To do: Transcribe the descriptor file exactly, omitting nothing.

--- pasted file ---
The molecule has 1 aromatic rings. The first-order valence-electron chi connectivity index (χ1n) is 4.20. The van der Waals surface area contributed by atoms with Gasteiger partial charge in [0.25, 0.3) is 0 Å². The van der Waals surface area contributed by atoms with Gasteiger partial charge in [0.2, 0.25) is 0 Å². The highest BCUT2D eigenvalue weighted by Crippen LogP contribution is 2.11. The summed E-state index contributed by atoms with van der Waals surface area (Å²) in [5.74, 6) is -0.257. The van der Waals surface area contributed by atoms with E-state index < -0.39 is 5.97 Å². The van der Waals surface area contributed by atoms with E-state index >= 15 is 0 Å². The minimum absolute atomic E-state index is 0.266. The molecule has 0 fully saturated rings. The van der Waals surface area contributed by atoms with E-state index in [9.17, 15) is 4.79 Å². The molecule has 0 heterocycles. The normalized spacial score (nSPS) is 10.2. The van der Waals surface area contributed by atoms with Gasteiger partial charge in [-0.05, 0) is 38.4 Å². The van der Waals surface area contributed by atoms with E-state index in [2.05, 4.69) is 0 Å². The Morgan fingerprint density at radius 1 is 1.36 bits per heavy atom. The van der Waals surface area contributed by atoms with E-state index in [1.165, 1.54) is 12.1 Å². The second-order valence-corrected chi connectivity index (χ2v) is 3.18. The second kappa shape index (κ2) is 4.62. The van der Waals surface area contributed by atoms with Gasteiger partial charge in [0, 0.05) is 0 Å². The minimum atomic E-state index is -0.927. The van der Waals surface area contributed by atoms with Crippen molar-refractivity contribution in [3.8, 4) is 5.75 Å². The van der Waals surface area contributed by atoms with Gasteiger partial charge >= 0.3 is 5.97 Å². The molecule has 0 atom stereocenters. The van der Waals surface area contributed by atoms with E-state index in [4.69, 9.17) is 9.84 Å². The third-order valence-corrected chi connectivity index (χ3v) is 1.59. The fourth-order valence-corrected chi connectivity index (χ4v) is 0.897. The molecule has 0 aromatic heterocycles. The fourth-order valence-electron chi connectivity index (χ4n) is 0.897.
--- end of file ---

The molecule has 1 aromatic rings. The first-order valence-electron chi connectivity index (χ1n) is 4.20. The van der Waals surface area contributed by atoms with Gasteiger partial charge in [0.25, 0.3) is 0 Å². The van der Waals surface area contributed by atoms with Gasteiger partial charge in [0.2, 0.25) is 0 Å². The highest BCUT2D eigenvalue weighted by Crippen LogP contribution is 2.11. The summed E-state index contributed by atoms with van der Waals surface area (Å²) in [5.74, 6) is -0.257. The van der Waals surface area contributed by atoms with E-state index < -0.39 is 5.97 Å². The van der Waals surface area contributed by atoms with E-state index >= 15 is 0 Å². The minimum absolute atomic E-state index is 0.266. The molecule has 0 fully saturated rings. The van der Waals surface area contributed by atoms with E-state index in [9.17, 15) is 4.79 Å². The molecule has 0 heterocycles. The normalized spacial score (nSPS) is 10.2. The van der Waals surface area contributed by atoms with Gasteiger partial charge in [-0.05, 0) is 38.4 Å². The van der Waals surface area contributed by atoms with E-state index in [2.05, 4.69) is 0 Å². The Morgan fingerprint density at radius 1 is 1.36 bits per heavy atom. The van der Waals surface area contributed by atoms with E-state index in [1.165, 1.54) is 12.1 Å². The second-order valence-corrected chi connectivity index (χ2v) is 3.18. The second kappa shape index (κ2) is 4.62. The van der Waals surface area contributed by atoms with Gasteiger partial charge in [0, 0.05) is 0 Å². The minimum atomic E-state index is -0.927. The van der Waals surface area contributed by atoms with Crippen molar-refractivity contribution in [3.8, 4) is 5.75 Å². The van der Waals surface area contributed by atoms with Gasteiger partial charge >= 0.3 is 5.97 Å². The molecule has 0 atom stereocenters. The van der Waals surface area contributed by atoms with E-state index in [4.69, 9.17) is 9.84 Å². The third-order valence-corrected chi connectivity index (χ3v) is 1.59. The fourth-order valence-corrected chi connectivity index (χ4v) is 0.897. The molecule has 0 aromatic heterocycles. The fourth-order valence-electron chi connectivity index (χ4n) is 0.897.